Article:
Sometimes for a criminal defendant in a Tennessee court simply denying any wrongdoing may not be enough, especially if it seems likely that the jury will find that at least some culpability exists. The criminal justice system does not always lend itself to black-or-white outcome; a defendant is not always either acquitted or given the maximum punishment.
For many people, the idea of a burglar is someone who breaks into a home for the purpose of stealing things inside of it. While this definition is technically correct as far as it goes, a more detailed look at Kentucky law shows that the crime of burglary can encompass multiple behaviors other than breaking into a home to commit theft.
Anyone who has watched a television crime drama or crime documentary program has likely heard the term "probable cause" being used. Indeed, the phrase borders on a term of art, or a mantra: Many know the words, but not so many understand their significance.
The first impression of what could be a juvenile crime is probably joyriding or shoplifting a DVD from a department store, or maybe a bit more serious matter, such as possessing marijuana. But rarely if ever does one think of murder as a juvenile crime. And how does a judge mete out justice to a 14-year-old when the adult sentence for the crime is life in prison?
A Tennessee man shot and killed an armed intruder who entered his home. Even though he and his family were safe after all the events transpired, they are still dealing with the repercussions of the shooting.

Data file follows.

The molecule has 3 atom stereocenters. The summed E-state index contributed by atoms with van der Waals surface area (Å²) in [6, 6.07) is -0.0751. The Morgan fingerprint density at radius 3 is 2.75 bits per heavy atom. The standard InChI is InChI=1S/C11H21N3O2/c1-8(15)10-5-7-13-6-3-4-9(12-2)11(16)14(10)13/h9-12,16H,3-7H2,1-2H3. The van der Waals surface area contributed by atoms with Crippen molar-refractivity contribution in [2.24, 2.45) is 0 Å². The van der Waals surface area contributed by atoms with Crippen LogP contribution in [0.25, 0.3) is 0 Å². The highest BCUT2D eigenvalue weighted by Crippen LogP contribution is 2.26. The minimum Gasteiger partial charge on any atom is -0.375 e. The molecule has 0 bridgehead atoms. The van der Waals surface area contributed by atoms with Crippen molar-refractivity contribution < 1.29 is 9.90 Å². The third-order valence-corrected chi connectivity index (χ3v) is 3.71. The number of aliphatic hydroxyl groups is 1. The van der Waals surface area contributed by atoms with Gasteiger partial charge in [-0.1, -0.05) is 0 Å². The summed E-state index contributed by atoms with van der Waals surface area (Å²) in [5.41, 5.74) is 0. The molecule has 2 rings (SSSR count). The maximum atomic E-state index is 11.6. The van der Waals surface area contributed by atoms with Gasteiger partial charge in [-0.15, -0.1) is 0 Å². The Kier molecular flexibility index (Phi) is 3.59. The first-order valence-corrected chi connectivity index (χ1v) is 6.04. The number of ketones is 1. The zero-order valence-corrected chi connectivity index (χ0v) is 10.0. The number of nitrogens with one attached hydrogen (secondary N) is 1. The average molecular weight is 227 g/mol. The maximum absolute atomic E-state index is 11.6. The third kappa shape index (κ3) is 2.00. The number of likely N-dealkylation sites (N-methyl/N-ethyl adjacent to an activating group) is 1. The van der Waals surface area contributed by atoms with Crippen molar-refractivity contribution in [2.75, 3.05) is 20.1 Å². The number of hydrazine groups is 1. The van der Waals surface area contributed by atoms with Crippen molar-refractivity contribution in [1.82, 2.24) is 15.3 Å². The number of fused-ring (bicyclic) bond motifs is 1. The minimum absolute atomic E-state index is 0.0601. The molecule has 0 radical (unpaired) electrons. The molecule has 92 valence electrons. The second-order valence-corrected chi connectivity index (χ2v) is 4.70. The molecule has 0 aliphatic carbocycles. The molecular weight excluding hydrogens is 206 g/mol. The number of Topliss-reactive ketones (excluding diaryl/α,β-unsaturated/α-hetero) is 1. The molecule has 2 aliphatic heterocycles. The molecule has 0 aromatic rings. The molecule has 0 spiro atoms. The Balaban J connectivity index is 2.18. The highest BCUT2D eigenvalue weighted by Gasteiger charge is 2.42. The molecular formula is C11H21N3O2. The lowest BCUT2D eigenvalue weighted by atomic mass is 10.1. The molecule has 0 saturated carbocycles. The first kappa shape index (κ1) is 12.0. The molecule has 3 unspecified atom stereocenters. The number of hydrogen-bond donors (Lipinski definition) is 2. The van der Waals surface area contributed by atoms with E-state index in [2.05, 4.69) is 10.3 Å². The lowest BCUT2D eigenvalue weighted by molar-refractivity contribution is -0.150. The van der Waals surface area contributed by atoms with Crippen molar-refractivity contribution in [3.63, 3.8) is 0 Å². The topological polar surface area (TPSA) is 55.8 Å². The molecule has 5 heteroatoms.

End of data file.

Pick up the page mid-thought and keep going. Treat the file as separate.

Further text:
Self-defense might be a part of the defense strategy for a Bowling Green, Kentucky, resident facing assault charges. State law authorizes the use of physical force upon another person if the following circumstances exist:
For a criminal case defendant, negotiating with the criminal justice system often starts at the moment of apprehension or arrest. It can be as simple as trying to persuade a police officer not to write you that speeding ticket, or if that fails trying to convince the traffic court judge that you shouldn't have to pay the ticket amount, or at least not all of it.
In any criminal trial an effective defense attorney will attempt to suppress any evidence that may have been obtained illegally by police due to an improperly issued search warrant. Often the suppression of this evidence will leave a gap in the prosecution’s chain of evidence needed for a conviction. Once the court rules to suppress the evidence, the criminal defense attorney may be in a better position for a plea negotiation to reduce, or even dismiss, a criminal charge against a defendant.
Terrorism and the threat of terrorism have once again been making headlines internationally. But in the legal sense, the concept of terrorism is not something confined to foreigners in faraway lands. In fact, Kentucky law recognizes the act of terrorizing someone else as a crime in this state.
Like most people who watch television on a regular basis, you probably know and can recite the warnings police read when placing someone under arrest that begin: "You have the right to remain silent. Anything you say can and will be used against you in a court of law."